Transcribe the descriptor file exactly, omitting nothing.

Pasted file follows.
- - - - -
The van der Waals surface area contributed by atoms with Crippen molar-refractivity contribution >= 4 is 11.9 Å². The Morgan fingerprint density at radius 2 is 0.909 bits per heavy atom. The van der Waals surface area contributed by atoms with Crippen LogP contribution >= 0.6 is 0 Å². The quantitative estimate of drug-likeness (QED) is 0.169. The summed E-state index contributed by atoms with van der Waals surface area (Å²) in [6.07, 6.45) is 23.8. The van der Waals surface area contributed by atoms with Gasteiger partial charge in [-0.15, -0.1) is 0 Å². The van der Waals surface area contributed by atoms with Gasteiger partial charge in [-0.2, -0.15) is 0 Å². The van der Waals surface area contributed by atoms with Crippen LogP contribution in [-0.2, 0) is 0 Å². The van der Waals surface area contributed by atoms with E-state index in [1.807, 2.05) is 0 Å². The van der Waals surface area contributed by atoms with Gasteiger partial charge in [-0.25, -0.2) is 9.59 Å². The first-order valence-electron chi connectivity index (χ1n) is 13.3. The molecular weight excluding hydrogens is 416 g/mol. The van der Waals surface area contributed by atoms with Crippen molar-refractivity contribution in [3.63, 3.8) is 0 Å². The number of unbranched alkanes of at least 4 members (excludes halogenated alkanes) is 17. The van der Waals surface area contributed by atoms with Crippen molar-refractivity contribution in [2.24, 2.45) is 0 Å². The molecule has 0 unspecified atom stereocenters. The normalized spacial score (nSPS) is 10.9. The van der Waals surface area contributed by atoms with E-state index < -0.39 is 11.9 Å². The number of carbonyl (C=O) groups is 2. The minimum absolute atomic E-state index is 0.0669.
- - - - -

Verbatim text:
The van der Waals surface area contributed by atoms with Crippen molar-refractivity contribution >= 4 is 11.9 Å². The Morgan fingerprint density at radius 2 is 0.909 bits per heavy atom. The van der Waals surface area contributed by atoms with Crippen LogP contribution >= 0.6 is 0 Å². The quantitative estimate of drug-likeness (QED) is 0.169. The summed E-state index contributed by atoms with van der Waals surface area (Å²) in [6.07, 6.45) is 23.8. The van der Waals surface area contributed by atoms with Gasteiger partial charge in [-0.15, -0.1) is 0 Å². The van der Waals surface area contributed by atoms with Gasteiger partial charge in [-0.2, -0.15) is 0 Å². The van der Waals surface area contributed by atoms with Crippen LogP contribution in [-0.2, 0) is 0 Å². The van der Waals surface area contributed by atoms with E-state index in [1.807, 2.05) is 0 Å². The van der Waals surface area contributed by atoms with Gasteiger partial charge in [-0.25, -0.2) is 9.59 Å². The first-order valence-electron chi connectivity index (χ1n) is 13.3. The molecular weight excluding hydrogens is 416 g/mol. The van der Waals surface area contributed by atoms with Crippen molar-refractivity contribution in [3.63, 3.8) is 0 Å². The number of unbranched alkanes of at least 4 members (excludes halogenated alkanes) is 17. The van der Waals surface area contributed by atoms with Crippen molar-refractivity contribution in [2.24, 2.45) is 0 Å². The molecule has 0 unspecified atom stereocenters. The normalized spacial score (nSPS) is 10.9. The van der Waals surface area contributed by atoms with E-state index < -0.39 is 11.9 Å². The number of carbonyl (C=O) groups is 2. The minimum absolute atomic E-state index is 0.0669.